But, the bigger news for the Democrats: today made clear the fact that Barack Obama was not the sole beneficiary of a Democratic Convention bounce. For the first time in forever, even the House of Ras had to concede that the generic congressional ballot favored the Democrats. Meanwhile, several individual race polls looked quite good for the blue team.
On to the numbers:
PRESIDENTIAL GENERAL ELECTION TRIAL HEATS:
NATIONAL (CNN/Opinion Research): Obama d. Romney (52-46 LV; 53-45 RV)DOWNBALLOT POLLING:
NATIONAL (CVOTER International for UPI): Obama d. Romney (49-46)
NATIONAL (Gallup Tracking): Obama d. Romney (49-44)
NATIONAL (IBD/TIPP for Christian Science Monitor): Obama d. Romney (46-44)
NATIONAL (Ipsos/Reuters Tracking): Obama d. Romney (48-43 LV; 45-41 RV)
NATIONAL (Rasmussen Tracking): Obama d. Romney (50-45)
ILLINOIS (We Ask America--R): Obama d. Romney (54-37)
MASSACHUSETTS (Kimball Consulting--R): Obama d. Romney (56-40)
NORTH CAROLINA (SurveyUSA for the Civitas Institute): Romney d. Obama (53-43)
OHIO (Gravis Marketing--R): Obama d. Romney (47-43)
WASHINGTON (SurveyUSA): Obama d. Romney (54-38)
(2014) FL-GOV--D (St. Petersburg Polls and Surveys--R): Charlie Crist 61, Alex Sink 25, Buddy Dyer 7, Nan Rich 4, Rod Smith 3A few thoughts, as always, await you just past the jump...
MA-SEN (Kimball Consulting--R): Sen. Scott Brown (R) 46, Elizabeth Warren (D) 45
MN-06 (Greenberg Quinlan Rosner for the Graves campaign): Rep. Michelle Bachmann (R) 48, Jim Graves (D) 46
NM-01 (Research and Polling for the Albuquerque Journal): Michelle Lujan-Grisham (D) 46, Janice Arnold-Jones (R) 34
NM-02 (Research and Polling for the Albuquerque Journal): Rep. Steve Pearce (R) 56, Evelyn Madrid Ehrhard (D) 30
NM-03 (Research and Polling for the Albuquerque Journal): Rep. Ben Ray Lujan (D) 57, Jefferson Byrd (R) 31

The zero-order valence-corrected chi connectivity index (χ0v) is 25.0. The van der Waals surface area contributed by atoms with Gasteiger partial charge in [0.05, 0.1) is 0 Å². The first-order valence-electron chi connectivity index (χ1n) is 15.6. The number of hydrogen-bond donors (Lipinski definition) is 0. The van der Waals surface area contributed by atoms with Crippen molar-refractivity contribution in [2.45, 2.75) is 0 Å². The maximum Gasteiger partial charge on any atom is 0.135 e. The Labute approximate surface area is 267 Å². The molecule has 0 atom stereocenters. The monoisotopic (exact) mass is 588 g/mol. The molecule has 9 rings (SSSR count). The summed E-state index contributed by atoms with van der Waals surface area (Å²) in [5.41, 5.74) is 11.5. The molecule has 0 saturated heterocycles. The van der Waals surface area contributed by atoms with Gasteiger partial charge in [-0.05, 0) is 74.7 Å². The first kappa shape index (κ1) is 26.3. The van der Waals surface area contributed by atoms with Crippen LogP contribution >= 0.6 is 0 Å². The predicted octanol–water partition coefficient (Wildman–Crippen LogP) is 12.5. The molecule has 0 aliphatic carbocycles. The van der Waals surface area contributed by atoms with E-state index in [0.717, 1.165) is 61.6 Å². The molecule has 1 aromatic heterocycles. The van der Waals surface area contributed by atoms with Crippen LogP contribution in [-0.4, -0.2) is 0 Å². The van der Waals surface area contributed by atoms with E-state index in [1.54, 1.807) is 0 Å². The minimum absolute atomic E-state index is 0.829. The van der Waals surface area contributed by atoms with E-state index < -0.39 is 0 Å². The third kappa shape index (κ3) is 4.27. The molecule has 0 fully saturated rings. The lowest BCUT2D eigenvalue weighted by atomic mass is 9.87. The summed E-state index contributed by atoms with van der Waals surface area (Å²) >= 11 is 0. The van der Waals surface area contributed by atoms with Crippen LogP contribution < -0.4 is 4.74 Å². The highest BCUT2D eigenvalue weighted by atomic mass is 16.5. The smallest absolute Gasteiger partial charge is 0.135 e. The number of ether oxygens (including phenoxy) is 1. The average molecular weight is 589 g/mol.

NY-21 (Siena University): Rep. Bill Owens (D) 49, Matt Doheny (R) 36, Donald Hassig (G) 6
OH-SEN (Gravis Marketing--R): Sen. Sherrod Brown (D) 47, Josh Mandel (R) 42
Before we get to the downballot numbers, let's get to the issue of the "bounce." The net bounce total today is actually slightly smaller than it was yesterday, but that is solely attributed to a single quirk in the numbers. That quirk emanates from the "registered voters" screen of the CNN/ORC poll, which only edged up a single point from last week. However, the important thing to remember is that Obama already had a huge edge in that RV screen (the Obama lead went from 7 points last week to 8 points). Among LVs, the bounce was a much more robust 6 points in the president's direction (from all square to Obama +6).
So, in total, here is the bounce breakdown:
Gallup: From Obama +1 to Obama +5 (Obama +4)Even in numbers that essentially held steady, there was great news for Barack Obama. In the Gallup daily tracker, as well as the Rasmussen tracking poll, the president's job approval held steady at or above 50 percent. Aside from the obvious fact that it is always a good thing if an incumbent president can keep his job approval north of 50 percent, it is also notable because there was no drop in those numbers in Monday's tracking release.
Rasmussen: Romney +3 to Obama +5 (Obama +8)
Ipsos/Reuters LV: Romney +2 to Obama +5 (Obama +7)
Ipsos/Reuters RV: Tied to Obama +4 (Obama +4)
CNN/ORC LV: Tied to Obama +6 (Obama +6)
CNN/ORC RV: Obama +7 to Obama +8 (Obama +1)